Review: ‘True Romance’

The footprints of dozens of classic thrillers are imprinted on the slick, violent and energetic True Romance. One of the endless variations on the couple-on-the-run subgenre, yarn provides some amazing encounters, bravura acting turns and gruesome carnage. But it doesn't add up to enough.

The footprints of dozens of classic thrillers are imprinted on the slick, violent and energetic True Romance. One of the endless variations on the couple-on-the-run subgenre, yarn provides some amazing encounters, bravura acting turns and gruesome carnage. But it doesn’t add up to enough.

The odd couple here are Clarence (Christian Slater) and Alabama (Patricia Arquette), a young man working in a comic-book store and a gal on the job on the streets of Detroit. Their not-so-chance encounter blossoms into true love and marriage.

Clarence, on the pretense of picking up Alabama’s suitcase, walks into the lair of her former pimp Drexl (Gary Oldman). Clarence kills Drexl and grabs his wife’s suitcase – except it’s the wrong one. Opening the Pandora’s box reveals a fortune in uncut cocaine. The young man foolishly believes he can skip town, sell the stash and escape to some remote paradise – in this case, Hollywood.

True Romance rides along largely on the power of its colorful rogues’ gallary. Besides Oldman’s gleeful incarnation of evil, there’s dopey fun in Brad Pitt’s space cadet and Saul Rubinek as a Hollywood producer whose ego transcends morality, law and common sense. Slater and Arquette lend the proceedings a charged sexuality, elevating the essentially inane material.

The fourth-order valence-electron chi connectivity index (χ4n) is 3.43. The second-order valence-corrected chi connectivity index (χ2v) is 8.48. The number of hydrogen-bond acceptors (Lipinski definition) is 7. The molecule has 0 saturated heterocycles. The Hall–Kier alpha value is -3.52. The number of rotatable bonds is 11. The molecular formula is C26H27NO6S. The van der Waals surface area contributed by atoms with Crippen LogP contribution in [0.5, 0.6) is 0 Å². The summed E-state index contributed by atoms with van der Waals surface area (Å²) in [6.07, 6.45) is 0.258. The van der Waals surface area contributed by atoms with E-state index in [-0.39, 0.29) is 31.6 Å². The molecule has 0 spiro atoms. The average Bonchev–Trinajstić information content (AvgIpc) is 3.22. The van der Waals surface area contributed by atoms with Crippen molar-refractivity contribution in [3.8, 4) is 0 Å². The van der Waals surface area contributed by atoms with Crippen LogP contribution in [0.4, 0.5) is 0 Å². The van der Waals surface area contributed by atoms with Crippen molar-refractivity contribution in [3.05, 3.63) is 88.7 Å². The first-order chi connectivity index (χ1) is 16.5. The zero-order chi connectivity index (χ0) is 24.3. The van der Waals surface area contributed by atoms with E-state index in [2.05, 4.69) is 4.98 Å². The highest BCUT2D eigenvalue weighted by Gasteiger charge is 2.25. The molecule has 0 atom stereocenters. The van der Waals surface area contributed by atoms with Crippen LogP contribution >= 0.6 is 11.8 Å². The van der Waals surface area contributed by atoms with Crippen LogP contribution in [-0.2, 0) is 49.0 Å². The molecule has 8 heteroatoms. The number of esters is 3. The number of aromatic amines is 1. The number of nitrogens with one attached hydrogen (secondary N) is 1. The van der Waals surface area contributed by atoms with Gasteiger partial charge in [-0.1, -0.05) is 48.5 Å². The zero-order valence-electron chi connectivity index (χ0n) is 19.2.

Movie mavens have a veritable field to plow in the Quentin Tarantino screenplay. Tony Scott’s slick style is visually arresting if too obvious.

[On laserdisc and outside the US theatrically, pic was released in its full 120-min. version, with more violence.]

True Romance

Production

Morgan Creek/Warner. Director Tony Scott; Producer Bill Unger, Steve Perry, Samuel Hadida; Screenplay Quentin Tarantino; Camera Jeffrey Kimball; Editor Michael Tronick, Christian Wagner; Music Hans Zimmer; Art Director Benjamin Fernandez

Crew

(Color) Widescreen. Available on VHS, DVD. Extract of a review from 1993. Running time: 116 MIN.

With

Christian Slater Patricia Arquette Dennis Hopper Gary Oldman Brad Pitt Christopher Walken
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